Tuesday, July 17, 2012

The Economy. Greed, stupidity and lawlessness

I have something to say.

Maybe the heat is making me crazy. Maybe I have seen enough. Most likely some admixture of the two. I would rather be doing something productive, but I am all caught up on blogging what I have done and it is too hot to start anything. Under those conditions, this is what happens. Enjoy. Or not.

With regard to HSBC.

What really got me going today was hearing that Congress will be “grilling” HSBC for ignoring Mexican drug cartels laundering money through it. HSBC says it will apologize. “We are sorry” (we got caught). They also said they would take responsibility. What does that mean? They will just meet with the cartels and do what? My guess is they will end up paying some monetary fine to the US Government representing a small fraction of the profits they made laundering drug money. Maybe some thieving bank CEO will “resign” it’s job and move to some “safe“ place with its(?) millions. Effectively removing its(?) money from our economy. That seems to be the extent of any responsibility taken by bankers since 2007.

HSBC says they will address the “culture” which led to this. However, an institution’s culture is a product of it’s leadership. If there is a cultural problem, it came from the top. How can anyone seriously expect or accept that the problem will fix itself? Which is exactly what HSBC means when it says IT will address the “culture”.

It seems that every week we have to swallow yet another banking scandal. Have these people no conscience or even just style? After destroying the economy with loans they knew could never be repaid, the definition of usury, and getting paid off by the tax-payers for destroying said economy, they continue to find more and more devious ways to satisfy their greed. But their greed is insatiable. Greed equals their “culture”. How can THEY fix their  culture having no experience or understanding of anything but the culture they created?

With regard to the Fed.

The Fed says it may lower key interest rates to encourage people to spend more money. That should read…spend more money than they have. Because that is what we need to get the economy going. Apparently those who work at the Fed are so fat and happy that they have forgotten that people’s spending more than they have is the problem. Long-term thinking is beyond the Fed’s pay-grade. To spend money one must first have some. Can the Fed not tell the difference between currency and credit. The Fed wants more debt. But debt is the problem. Even if the money were interest free, it still has to be paid back. Paying back debt does not grow an economy. It is simply paying over time for a past purchase which may have done the economy some small good at the time of purchase. If there is interest involved in that borrowing, only the banker benefits. Anything in moderation. Moderation, however, is a key which no longer turns the locks on bank vault doors.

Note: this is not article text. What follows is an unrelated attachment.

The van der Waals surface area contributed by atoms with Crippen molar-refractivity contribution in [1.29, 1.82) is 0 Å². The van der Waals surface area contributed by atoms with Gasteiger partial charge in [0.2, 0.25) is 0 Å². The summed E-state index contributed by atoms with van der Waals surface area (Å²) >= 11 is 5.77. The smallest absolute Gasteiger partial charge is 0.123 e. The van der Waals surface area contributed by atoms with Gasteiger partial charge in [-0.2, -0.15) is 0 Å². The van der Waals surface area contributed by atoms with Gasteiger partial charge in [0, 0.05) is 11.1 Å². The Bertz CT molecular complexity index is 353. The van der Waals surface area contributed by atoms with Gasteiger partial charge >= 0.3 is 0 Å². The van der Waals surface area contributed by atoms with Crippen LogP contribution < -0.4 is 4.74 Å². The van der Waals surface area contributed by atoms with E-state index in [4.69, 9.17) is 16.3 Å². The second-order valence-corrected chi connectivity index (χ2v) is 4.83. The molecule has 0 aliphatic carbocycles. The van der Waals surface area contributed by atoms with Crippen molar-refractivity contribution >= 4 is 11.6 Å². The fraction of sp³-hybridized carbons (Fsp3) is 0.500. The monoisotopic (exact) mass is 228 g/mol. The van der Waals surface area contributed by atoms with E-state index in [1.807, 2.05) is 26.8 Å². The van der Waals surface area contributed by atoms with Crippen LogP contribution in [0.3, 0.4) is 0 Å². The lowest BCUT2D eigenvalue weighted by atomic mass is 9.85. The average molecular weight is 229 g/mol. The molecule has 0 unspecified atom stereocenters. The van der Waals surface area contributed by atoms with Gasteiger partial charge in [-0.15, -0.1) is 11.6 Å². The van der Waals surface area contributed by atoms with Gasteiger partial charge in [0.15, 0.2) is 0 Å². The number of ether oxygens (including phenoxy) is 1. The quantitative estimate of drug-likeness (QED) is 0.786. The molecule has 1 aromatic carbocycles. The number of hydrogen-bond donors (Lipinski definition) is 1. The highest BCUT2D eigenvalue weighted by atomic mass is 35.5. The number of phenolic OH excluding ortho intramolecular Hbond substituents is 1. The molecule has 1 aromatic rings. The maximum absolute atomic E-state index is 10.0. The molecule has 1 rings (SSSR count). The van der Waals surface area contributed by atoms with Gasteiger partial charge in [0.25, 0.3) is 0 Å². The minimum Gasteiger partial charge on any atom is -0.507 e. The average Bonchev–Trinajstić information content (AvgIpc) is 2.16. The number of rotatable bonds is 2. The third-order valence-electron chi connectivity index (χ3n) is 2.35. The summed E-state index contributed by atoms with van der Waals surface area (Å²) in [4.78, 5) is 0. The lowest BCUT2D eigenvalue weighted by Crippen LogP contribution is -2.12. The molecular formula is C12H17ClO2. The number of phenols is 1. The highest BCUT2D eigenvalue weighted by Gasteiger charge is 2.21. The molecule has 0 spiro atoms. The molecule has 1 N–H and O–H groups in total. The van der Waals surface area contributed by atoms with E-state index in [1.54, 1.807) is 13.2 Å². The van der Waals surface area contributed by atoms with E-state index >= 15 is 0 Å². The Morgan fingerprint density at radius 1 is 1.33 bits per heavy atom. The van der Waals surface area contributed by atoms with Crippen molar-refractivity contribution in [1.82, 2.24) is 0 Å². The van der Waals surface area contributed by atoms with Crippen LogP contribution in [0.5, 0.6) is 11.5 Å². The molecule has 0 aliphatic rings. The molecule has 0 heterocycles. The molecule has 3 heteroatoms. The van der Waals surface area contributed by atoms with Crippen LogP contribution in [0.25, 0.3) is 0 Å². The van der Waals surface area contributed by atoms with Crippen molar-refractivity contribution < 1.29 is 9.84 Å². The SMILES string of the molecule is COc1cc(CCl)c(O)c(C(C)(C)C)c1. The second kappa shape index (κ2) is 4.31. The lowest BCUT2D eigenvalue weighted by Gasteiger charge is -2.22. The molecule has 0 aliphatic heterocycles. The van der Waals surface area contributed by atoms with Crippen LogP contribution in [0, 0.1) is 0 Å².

With regard to the Law of Supply and Demand

Our economy is no longer predicated on the ages old law of supply and demand. Case and point, Wisconsin Public Service Corporation. For years and years we have been told to buy energy efficient appliances and conserve, conserve, conserve. Save energy. Save money (don’t spend as much anyway). So we did. This reduced demand for electricity. According to the law of supply and demand, the price of electricity should also fall. Instead the Public Service Commission votes to raise the price per kilowatt-hour of electricity. In our “economy”, because WPS is required by law to make profits, lower demand now means higher prices. US law is more law than the law of supply and demand is law. 

Gandrud Autogroup in Green Bay, because sales were slow, instead of pricing their vehicles lower, thus finding the “clearing“ price, raised profit margins to make more money per car they did sell. That acted to reduce further the number of cars they sold but undoubtedly drove up the per/vehicle profit. I don’t know that it increased net profits. I do know that fewer sales means salespeople, with few exceptions, rarely earn over their $1300/month base salary. Knowing what I do of their Management, I am sure Gandrud views this arrangement as charity. Do salespeople eat? No matter. If one were to starve to death, hire another. They are not human. They can't be. They do not live in mansions with indoor basketball courts.

There, I feel better now. And while writing this the wind switched directions. It is now coming off lake Michigan. The temperature dropped maybe 20 degrees in the matter of an hour. I have stuff to do.

Thank you for stopping. Visit me during the next heat wave if you like this sort of thing. 

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